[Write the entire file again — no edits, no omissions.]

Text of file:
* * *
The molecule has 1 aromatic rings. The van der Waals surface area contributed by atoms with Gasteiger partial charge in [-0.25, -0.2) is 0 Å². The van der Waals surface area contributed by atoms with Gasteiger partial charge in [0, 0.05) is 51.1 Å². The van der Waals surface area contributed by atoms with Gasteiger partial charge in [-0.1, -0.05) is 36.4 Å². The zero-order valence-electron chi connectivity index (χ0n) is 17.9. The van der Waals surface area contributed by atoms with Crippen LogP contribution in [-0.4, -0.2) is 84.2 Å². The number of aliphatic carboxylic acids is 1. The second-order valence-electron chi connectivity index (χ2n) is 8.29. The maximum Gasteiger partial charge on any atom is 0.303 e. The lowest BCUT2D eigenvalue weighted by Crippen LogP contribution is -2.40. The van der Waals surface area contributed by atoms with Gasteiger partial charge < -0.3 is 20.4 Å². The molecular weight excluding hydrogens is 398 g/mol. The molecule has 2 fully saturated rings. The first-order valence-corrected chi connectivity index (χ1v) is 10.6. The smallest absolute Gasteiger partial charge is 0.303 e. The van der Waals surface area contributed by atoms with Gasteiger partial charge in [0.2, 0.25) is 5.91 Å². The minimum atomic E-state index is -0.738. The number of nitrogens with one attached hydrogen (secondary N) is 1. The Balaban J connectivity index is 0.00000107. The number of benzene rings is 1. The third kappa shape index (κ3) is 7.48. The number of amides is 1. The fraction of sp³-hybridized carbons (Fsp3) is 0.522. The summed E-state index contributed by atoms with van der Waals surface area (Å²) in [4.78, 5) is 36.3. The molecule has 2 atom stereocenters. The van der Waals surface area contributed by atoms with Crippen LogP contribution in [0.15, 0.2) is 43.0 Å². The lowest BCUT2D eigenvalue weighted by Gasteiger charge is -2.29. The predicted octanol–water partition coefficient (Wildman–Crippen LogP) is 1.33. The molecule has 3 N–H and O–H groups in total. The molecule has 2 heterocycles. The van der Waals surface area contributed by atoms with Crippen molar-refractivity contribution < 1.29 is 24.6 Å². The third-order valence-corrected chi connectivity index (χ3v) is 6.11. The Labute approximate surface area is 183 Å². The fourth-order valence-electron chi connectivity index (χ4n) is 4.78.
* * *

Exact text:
The molecule has 1 aromatic rings. The van der Waals surface area contributed by atoms with Gasteiger partial charge in [-0.25, -0.2) is 0 Å². The van der Waals surface area contributed by atoms with Gasteiger partial charge in [0, 0.05) is 51.1 Å². The van der Waals surface area contributed by atoms with Gasteiger partial charge in [-0.1, -0.05) is 36.4 Å². The zero-order valence-electron chi connectivity index (χ0n) is 17.9. The van der Waals surface area contributed by atoms with Crippen LogP contribution in [-0.4, -0.2) is 84.2 Å². The number of aliphatic carboxylic acids is 1. The second-order valence-electron chi connectivity index (χ2n) is 8.29. The maximum Gasteiger partial charge on any atom is 0.303 e. The lowest BCUT2D eigenvalue weighted by Crippen LogP contribution is -2.40. The van der Waals surface area contributed by atoms with Gasteiger partial charge < -0.3 is 20.4 Å². The molecular weight excluding hydrogens is 398 g/mol. The molecule has 2 fully saturated rings. The first-order valence-corrected chi connectivity index (χ1v) is 10.6. The smallest absolute Gasteiger partial charge is 0.303 e. The van der Waals surface area contributed by atoms with Gasteiger partial charge in [0.2, 0.25) is 5.91 Å². The minimum atomic E-state index is -0.738. The number of nitrogens with one attached hydrogen (secondary N) is 1. The Balaban J connectivity index is 0.00000107. The number of benzene rings is 1. The third kappa shape index (κ3) is 7.48. The number of amides is 1. The fraction of sp³-hybridized carbons (Fsp3) is 0.522. The summed E-state index contributed by atoms with van der Waals surface area (Å²) in [4.78, 5) is 36.3. The molecule has 2 atom stereocenters. The van der Waals surface area contributed by atoms with Crippen LogP contribution in [0.15, 0.2) is 43.0 Å². The lowest BCUT2D eigenvalue weighted by Gasteiger charge is -2.29. The predicted octanol–water partition coefficient (Wildman–Crippen LogP) is 1.33. The molecule has 3 N–H and O–H groups in total. The molecule has 2 heterocycles. The van der Waals surface area contributed by atoms with Crippen molar-refractivity contribution < 1.29 is 24.6 Å². The third-order valence-corrected chi connectivity index (χ3v) is 6.11. The Labute approximate surface area is 183 Å². The fourth-order valence-electron chi connectivity index (χ4n) is 4.78.